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counter batteries and riflemen on river banks. The satisfaction of these requirements demanded not merely the invention of new models, but the introduction of new principles in naval construction, and radical changes in


The Secretary of the Navy, Mr. Welles, has thus stated the first duties of his department: "To make available every naval vessel; to recall our foreign squadrons; to increase our force by building new vessels, and by procur ing for naval purposes from the merchant service every steamer which could be made a fighting vessel; to enlarge at once the capacity of the navy yards; to put in requisition the founderies and work-shops of the country for supplies of ordnance and steam machinery; to augment the number of seamen; and to supply the deficiency of officers by selecting experienced and able shipmasters and others from the merchant marine."

Weakness of the


At the opening of the war, the force possessed by the Navy Department consisted of 42 vessels of navy at the opening various classes-steamers and sailing ships, carrying 555 guns and about 7600 men. They were dispersed on different stations-the Mediter ranean, the African coast, the coast of Brazil, the East Indies, the Pacific coast, etc. So effectually had the disper sion and neutralization of the national fleet The ships dispersed. been accomplished, that there was actually but one efficient war vessel on the Northern coast when the conflict began. The conspirators had therefore ample time to seize the forts, and establish themselves in the strong-holds of the coast unmolested.

In addition to this scattering of the ships, measures had The dock-yards pur- been taken to incapacitate the dock-yards. posely neglected. Instead of there being an accumulation of timber suitable for ship-building, the stock had been permitted to diminish until very little remained. The customary purchases had not been made.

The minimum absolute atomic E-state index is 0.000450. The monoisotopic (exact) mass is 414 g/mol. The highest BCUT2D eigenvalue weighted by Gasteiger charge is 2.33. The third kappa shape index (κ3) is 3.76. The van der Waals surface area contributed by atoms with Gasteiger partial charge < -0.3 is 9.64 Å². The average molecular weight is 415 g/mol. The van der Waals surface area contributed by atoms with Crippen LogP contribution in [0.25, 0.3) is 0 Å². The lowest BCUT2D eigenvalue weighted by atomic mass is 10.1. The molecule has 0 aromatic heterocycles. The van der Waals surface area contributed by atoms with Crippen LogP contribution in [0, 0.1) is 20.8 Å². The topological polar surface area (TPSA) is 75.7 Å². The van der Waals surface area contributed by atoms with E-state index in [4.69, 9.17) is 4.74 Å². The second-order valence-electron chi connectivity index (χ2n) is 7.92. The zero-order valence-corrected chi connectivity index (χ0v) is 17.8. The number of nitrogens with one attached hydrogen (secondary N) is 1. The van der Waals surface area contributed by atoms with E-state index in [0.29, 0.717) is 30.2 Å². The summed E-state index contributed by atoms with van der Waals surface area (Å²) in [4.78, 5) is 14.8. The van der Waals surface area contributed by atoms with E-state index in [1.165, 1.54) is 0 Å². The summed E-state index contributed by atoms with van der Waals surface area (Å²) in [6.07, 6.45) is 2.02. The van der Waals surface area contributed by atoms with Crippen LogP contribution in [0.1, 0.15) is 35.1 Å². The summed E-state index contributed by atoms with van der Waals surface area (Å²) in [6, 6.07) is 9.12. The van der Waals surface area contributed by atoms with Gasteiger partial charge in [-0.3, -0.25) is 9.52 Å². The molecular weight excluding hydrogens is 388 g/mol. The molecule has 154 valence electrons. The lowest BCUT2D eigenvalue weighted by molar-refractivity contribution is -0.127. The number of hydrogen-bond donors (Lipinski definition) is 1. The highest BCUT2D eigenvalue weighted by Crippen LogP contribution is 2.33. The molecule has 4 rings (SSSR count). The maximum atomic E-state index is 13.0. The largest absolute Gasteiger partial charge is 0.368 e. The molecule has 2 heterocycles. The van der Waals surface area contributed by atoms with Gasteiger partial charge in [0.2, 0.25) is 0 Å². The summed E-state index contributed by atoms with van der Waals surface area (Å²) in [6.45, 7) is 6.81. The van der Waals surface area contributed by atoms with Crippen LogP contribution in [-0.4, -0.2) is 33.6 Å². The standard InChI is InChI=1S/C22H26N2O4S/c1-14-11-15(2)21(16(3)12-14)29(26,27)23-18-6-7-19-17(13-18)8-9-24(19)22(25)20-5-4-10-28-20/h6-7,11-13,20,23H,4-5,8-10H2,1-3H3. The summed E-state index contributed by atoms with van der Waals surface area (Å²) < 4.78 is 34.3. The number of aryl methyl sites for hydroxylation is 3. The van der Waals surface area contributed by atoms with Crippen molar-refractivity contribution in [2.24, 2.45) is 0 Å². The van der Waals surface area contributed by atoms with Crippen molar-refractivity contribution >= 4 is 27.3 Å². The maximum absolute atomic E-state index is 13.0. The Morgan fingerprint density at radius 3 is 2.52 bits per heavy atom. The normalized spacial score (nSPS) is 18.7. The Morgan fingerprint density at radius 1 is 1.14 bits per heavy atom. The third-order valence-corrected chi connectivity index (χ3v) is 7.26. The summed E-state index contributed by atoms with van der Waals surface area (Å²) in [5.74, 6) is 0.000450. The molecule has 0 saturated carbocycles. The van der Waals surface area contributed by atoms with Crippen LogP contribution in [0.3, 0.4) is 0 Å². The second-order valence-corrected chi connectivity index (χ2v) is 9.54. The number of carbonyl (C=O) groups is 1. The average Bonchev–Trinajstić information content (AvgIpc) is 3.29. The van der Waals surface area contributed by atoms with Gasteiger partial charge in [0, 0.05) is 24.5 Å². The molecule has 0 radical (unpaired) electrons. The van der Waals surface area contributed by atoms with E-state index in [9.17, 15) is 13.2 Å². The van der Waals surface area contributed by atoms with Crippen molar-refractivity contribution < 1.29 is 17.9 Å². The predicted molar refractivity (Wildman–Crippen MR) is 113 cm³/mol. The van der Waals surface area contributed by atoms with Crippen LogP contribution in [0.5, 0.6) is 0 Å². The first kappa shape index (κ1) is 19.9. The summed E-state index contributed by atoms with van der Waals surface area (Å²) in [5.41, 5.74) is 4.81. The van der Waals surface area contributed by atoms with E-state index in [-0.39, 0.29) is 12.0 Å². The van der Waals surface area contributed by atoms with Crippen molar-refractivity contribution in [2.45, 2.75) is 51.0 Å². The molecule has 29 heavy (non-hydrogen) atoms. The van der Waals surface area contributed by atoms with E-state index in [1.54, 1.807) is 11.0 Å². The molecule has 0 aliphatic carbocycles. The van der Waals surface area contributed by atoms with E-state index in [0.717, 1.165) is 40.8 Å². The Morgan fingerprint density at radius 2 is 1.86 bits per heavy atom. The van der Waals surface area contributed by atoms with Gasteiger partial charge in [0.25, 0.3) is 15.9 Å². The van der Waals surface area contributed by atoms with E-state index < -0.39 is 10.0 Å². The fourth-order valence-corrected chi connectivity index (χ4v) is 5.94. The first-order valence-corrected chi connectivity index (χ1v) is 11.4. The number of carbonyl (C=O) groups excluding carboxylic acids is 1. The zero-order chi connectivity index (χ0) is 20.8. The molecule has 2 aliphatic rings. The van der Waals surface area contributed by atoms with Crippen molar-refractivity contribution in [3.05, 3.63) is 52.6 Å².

Still more," demoralization prevailed among the naval The officers unfaith- Officers, many of whom, occupying the most responsible positions, betrayed symptoms of that infidelity which has dishonored the service. But, while so many officers were unfaithful, the crews, to their honor be it recorded, were true and reliable, and have maintained, through every trial and under all circumstances, their devotion to the Union and the flag." "From the 4th of March to the 4th of July, 1861, two hundred and fifty-nine officers of the navy either resigned or were dismissed from the service."

Events showed that, to complete the blockade, nearly six hundred vessels, most of them steamers, were required. This vast fleet was demanded by the peculiarities of the coast. Its outer line is more than three thousand miles in length, and,“ had it been merely necessary to guard the ports of the principal cities of the South, the task would have been comparatively easy. But this external coast-line is merely the outer edge of what may almost be called a series of isl Intricate character ands, some long, some short, some wide, and others very narrow, stretching along the whole Atlantic, behind which are sounds and connecting channels forming an almost continuous line of water, navigable for small vessels from Norfolk to Florida." Navigable inlets give passage from the ocean to these interior channels, affording many secure and secret entrances to blockade runners. These inlets, moreover, are subject to incessant changes, new ones continually opening, and old ones closing up, especially in stormy weather.

of the coast.

Requirements for the blockade.

The rapid increase of the navy is shown

Strength of the navy in the following table of steamers and sail

at close of the


ing ships in commission:



March 4, 1861 .
July 4, 1861
December 1, 1861.
December 1, 1862.

December 7, 1863.
December 1, 1864 .









The completeness and stringency of the blockade is Completeness of the proved by the general destitution of the South at the close of the war, and by the fact that there still remained in those states cotton of the value of three hundred millions in gold, which it had been impossible to ship.

In giving the details of the creation of this navy, it may be conveniently classed under two heads: (1.) The Sea Navy; (2.) The River Navy.

(1.) Of the Sea Navy:

The first measures taken by the Navy Department to meet the requirement were directed to the increasing the navy purchase of such steamers in the commercial

First measures for

by purchase.